Moving Oracle Datafiles to a ZFS Filesystem with the Correct Recordsize

Aug 19, 2009 / By Don Seiler

Tags:

Full credit for this tale should go to my colleague Christo Kutrovsky for the inspiration and basic plan involved.

We recently migrated a large database from Solaris SPARC to Solaris x86-64. All seemed to go well with the migration, but in the next few weeks, we noticed some I/O issues cropping up. Some research led us to find that the ZFS filesystem used to hold the datafiles was killing us on I/O. The default “recordsize” setting for ZFS was 128k.

$ /usr/sbin/zfs get recordsize zfs-data
NAME      PROPERTY    VALUE     SOURCE
zfs-data  recordsize  128K      default

An Oracle database typically uses 8k for the block size, but in this case it was 16k. We saw basically the same thing that Neelakanth Nadgir described in his blog post, Databases and ZFS:

With ZFS, not only was the throughput much lower, but we used more [than] twice the amount of CPU per transaction, and we are doing 2x times the IO. The disks are also more heavily utilized. We noticed that we were not only reading in more data, but we were also doing more IO operations [than] what is needed.

The fix is to set the ZFS recordsize for a datafile filesystem to match the Oracle instance’s db_block_size. We also read in the ZFS Best Practices Guide that redo logs should be in a separate filesystem with the default ZFS recordsize of 128k. We already had them separate, so we just needed to get our datafiles on a ZFS filesystem with a 16k recordsize.

The first step is to change the ZFS recordsize for the current filesystem. Easy enough, but the change in recordsize will only apply to new files written there. It doesn’t do anything for our existing terabyte-plus of datafiles. This means we need to move the files to a new ZFS filesystem with the correct recordsize already set. That’s where the magic happens.

My first thought was that we’d need whole other slab of disk. Then I learned that we can simply create a new ZFS filesystem on the same pool of disks as the old filesystem. Obviously we won’t be able to hold two complete copies of the datafiles, but this would let us migrate groups of files at a time (for example, a tablespace). When the move is complete, disk space is released from the old filesystem, so the sum of used disk is essentially unchanged.

The rest is just a matter of moving datafiles. Now, we all know you can’t just move or copy Oracle datafiles from a running instance. We also know that clients want as little downtime as possible, so doing a complete shutdown/move/mount/rename/open is out of the question. We could offline a tablespace, move its datafiles, rename them in the database, then online the tablespace again. Here’s a sample scenario, starting with tablespace and datafile creation:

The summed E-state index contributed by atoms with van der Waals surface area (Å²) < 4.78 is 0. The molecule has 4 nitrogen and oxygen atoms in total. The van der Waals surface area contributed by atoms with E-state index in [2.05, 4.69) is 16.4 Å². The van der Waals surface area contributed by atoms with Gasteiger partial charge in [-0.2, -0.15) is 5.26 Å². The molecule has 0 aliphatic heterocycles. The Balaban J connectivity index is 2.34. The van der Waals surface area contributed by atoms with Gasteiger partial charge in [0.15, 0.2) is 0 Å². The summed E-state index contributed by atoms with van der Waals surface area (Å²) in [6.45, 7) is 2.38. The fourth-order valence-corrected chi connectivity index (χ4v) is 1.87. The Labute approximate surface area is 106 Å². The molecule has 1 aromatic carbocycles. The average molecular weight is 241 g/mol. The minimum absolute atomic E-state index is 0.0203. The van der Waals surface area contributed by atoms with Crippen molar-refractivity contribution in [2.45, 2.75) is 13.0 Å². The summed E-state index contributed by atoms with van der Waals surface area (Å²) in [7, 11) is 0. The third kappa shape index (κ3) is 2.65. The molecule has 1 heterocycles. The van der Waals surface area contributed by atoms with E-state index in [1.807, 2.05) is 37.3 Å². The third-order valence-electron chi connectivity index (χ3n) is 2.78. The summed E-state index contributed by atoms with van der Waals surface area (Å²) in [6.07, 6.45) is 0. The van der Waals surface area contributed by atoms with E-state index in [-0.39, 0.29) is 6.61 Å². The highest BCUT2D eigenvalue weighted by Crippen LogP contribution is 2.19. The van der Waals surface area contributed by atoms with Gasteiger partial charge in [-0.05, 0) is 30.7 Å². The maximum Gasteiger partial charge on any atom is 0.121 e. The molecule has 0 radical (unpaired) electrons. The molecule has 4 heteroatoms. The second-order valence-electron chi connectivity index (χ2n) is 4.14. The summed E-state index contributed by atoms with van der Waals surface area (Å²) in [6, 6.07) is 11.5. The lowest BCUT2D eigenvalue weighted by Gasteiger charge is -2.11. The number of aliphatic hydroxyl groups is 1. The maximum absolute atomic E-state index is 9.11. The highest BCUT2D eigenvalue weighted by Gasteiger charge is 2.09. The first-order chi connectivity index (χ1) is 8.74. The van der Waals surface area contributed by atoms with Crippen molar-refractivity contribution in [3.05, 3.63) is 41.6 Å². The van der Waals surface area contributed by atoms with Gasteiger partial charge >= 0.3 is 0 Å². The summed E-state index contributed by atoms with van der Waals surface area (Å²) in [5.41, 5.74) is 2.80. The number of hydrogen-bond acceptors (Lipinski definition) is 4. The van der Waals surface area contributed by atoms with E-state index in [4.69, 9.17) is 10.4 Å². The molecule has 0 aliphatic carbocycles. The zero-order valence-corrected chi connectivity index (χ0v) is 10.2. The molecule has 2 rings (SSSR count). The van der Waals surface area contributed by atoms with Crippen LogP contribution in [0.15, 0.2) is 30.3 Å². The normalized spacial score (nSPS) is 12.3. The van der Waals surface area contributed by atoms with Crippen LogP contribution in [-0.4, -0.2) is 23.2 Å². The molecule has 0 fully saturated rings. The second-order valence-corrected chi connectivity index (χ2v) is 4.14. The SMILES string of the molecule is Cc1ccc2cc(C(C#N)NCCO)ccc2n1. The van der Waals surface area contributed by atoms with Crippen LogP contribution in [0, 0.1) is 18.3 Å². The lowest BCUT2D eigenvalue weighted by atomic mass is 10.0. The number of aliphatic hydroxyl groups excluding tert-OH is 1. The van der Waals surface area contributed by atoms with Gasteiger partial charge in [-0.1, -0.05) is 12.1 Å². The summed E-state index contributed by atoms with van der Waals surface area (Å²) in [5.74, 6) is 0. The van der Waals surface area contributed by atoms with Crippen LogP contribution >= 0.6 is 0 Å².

SQL> create tablespace zfstest
  2          datafile '/u01/app/oracle/oradata/orcl/zfs128k/zfstest01.dbf'
  3          size 128m;

Tablespace created.

SQL> alter tablespace zfstest
  2          add datafile '/u01/app/oracle/oradata/orcl/zfs128k/zfstest02.dbf'
  3          size 128m;

Tablespace altered.

SQL> create table zfsobjects tablespace zfstest
  2          as select * from dba_objects;

Table created.

Accept the following:

  • /u01/app/oracle/oradata/orcl/zfs128k/ is a ZFS filesystem with default 128k recordsize
  • /u01/app/oracle/oradata/orcl/zfs16k/ is a ZFS filesystem with a 16k recordsize

So here we have datafiles created on a ZFS filesystem with the default 128k recordsize, and a small table just to test data access. To move the entire tablespace in one go, we do this:

SQL> alter tablespace zfstest offline;

Tablespace altered.

SQL> !mv /u01/app/oracle/oradata/orcl/zfs128k/zfstest01.dbf 
     /u01/app/oracle/oradata/orcl/zfs16k/zfstest01.dbf

SQL> alter database rename file '/u01/app/oracle/oradata/orcl/zfs128k/zfstest01.dbf' to 
'/u01/app/oracle/oradata/orcl/zfs16k/zfstest01.dbf';

Database altered.

SQL> !mv /u01/app/oracle/oradata/orcl/zfs128k/zfstest02.dbf 
/u01/app/oracle/oradata/orcl/zfs16k/zfstest02.dbf

SQL> alter database rename file '/u01/app/oracle/oradata/orcl/zfs128k/zfstest02.dbf' to 
'/u01/app/oracle/oradata/orcl/zfs16k/zfstest02.dbf';
Database altered.

SQL> alter tablespace zfstest online;

Tablespace altered.

SQL> select count(*) from zfsobjects;

  COUNT(*)                                                                      
----------                                                                      
     68844

Pretty simple. We do the one escape to the OS mv command to move the datafile. If you want to be safe, you could use cp instead of mv to copy the file. Just know that disk space from the old filesystem won’t be released until you delete the old files.

Note that this operation could take a very long time in the case of large tablespaces. We could try a somwhat similar approach of taking one datafile offline at a time and moving it. We’d just need to perform a quick recovery before bringing it online. That would look like this:

SQL> alter database datafile '/u01/app/oracle/oradata/orcl/zfs128k/zfstest01.dbf' offline;

Database altered.

SQL> 
SQL> !mv /u01/app/oracle/oradata/orcl/zfs128k/zfstest01.dbf 
/u01/app/oracle/oradata/orcl/zfs16k/zfstest01.dbf

SQL> 
SQL> alter database rename file '/u01/app/oracle/oradata/orcl/zfs128k/zfstest01.dbf' to